Tanzania is a United Republic of Tanganyika and Zanzibar. Zanzibar and the islands have a semi-autonomous government and self- rule over matters which are not controlled by the united Parliament (The Bunge). The Republic’s Government is made up of the President and the Parliament. Both are elected by universal suffrage for a 5 year term.
The Bunge has 232 elected members, of whom 50 come from Zanzibar and the Islands. There are 75 seats which are reserved for women. With various other members the total is 323. The ruling party, CCM has been in power since independence and the very fragmented opposition holds only 43 seats. The opposition does, however, chair some of the important Parliamentary Committees. Elections on the mainland are generally regarded by observers as ‘free and fair’ but this is not always the case in Zanzibar. Transitions between Presidents have been exemplary and a model for the rest of Africa.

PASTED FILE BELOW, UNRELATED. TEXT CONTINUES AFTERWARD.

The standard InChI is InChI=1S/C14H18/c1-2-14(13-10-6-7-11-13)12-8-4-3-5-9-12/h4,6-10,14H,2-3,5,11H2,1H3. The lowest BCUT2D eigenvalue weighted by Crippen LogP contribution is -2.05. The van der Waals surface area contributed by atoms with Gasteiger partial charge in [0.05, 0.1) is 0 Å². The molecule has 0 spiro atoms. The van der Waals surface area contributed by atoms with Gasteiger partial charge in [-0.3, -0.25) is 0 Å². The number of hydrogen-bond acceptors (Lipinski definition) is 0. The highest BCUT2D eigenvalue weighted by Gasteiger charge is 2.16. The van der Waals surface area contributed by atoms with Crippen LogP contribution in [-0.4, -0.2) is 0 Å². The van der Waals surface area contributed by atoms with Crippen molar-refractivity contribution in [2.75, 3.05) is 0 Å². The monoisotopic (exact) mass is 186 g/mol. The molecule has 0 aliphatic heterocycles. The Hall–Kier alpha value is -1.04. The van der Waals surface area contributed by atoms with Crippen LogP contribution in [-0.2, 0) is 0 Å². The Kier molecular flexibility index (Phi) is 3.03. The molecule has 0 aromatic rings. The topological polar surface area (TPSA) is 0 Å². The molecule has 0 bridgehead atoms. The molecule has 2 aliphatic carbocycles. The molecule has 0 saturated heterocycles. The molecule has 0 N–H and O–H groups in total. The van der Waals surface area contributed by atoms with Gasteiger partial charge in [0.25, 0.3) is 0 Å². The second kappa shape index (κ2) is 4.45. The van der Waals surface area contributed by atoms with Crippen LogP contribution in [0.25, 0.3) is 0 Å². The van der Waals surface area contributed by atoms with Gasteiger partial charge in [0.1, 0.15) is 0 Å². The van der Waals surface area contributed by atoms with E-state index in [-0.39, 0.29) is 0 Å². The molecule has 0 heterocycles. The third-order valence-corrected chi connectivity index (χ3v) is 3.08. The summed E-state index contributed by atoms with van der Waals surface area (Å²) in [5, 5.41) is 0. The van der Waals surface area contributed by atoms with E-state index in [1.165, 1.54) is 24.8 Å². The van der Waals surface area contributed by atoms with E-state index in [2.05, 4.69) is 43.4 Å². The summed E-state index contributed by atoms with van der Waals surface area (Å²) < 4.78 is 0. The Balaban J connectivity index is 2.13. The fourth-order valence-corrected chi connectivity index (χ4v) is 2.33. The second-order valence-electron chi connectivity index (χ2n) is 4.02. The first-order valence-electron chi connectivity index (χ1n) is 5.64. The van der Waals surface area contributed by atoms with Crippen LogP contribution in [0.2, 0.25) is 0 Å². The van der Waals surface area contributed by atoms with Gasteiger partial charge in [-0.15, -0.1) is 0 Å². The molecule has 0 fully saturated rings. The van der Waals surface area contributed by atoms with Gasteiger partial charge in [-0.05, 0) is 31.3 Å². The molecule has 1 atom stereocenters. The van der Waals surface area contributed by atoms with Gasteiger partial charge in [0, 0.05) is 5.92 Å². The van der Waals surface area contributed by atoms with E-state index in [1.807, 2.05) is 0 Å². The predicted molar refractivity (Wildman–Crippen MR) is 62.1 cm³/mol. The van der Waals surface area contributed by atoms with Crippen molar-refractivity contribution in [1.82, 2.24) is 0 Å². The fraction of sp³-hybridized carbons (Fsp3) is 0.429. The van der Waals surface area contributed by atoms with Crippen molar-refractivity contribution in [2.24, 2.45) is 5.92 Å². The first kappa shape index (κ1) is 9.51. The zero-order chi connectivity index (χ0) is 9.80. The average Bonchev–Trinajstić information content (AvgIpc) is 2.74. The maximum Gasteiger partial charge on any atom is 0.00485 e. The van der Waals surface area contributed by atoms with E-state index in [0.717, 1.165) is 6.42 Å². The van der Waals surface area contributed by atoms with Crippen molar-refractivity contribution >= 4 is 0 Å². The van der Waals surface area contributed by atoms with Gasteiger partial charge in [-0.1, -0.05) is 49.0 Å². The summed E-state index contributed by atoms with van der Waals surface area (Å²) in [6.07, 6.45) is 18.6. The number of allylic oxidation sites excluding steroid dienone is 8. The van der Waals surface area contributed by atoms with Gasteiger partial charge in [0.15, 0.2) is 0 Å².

The Tanzanian Government is committed to extending local democracy in the 26 mainland regions and 5 in the islands. It is receiving assistance in implementation from Irish Aid.
Elections to the different tiers of local government are held every five years and rules provide that women must hold between 25-30% of all seats. A code of conduct and procedures for officials and councillors exists and provides sanctions for offenders. Citizen participation in the local decision making is encouraged by changes to the Local Government Act of 1982, which provide for Councils to organise public hearings for people to question political leaders and staff. Councils have also been empowered to establish special kinds of service boards, open to all citizens in the area and providing an opportunity to influence service provision.
Despite this, commentators feel that in practice many decisions are still centralised and that it will be some time before local government has much real power. Mayors are not yet directly elected.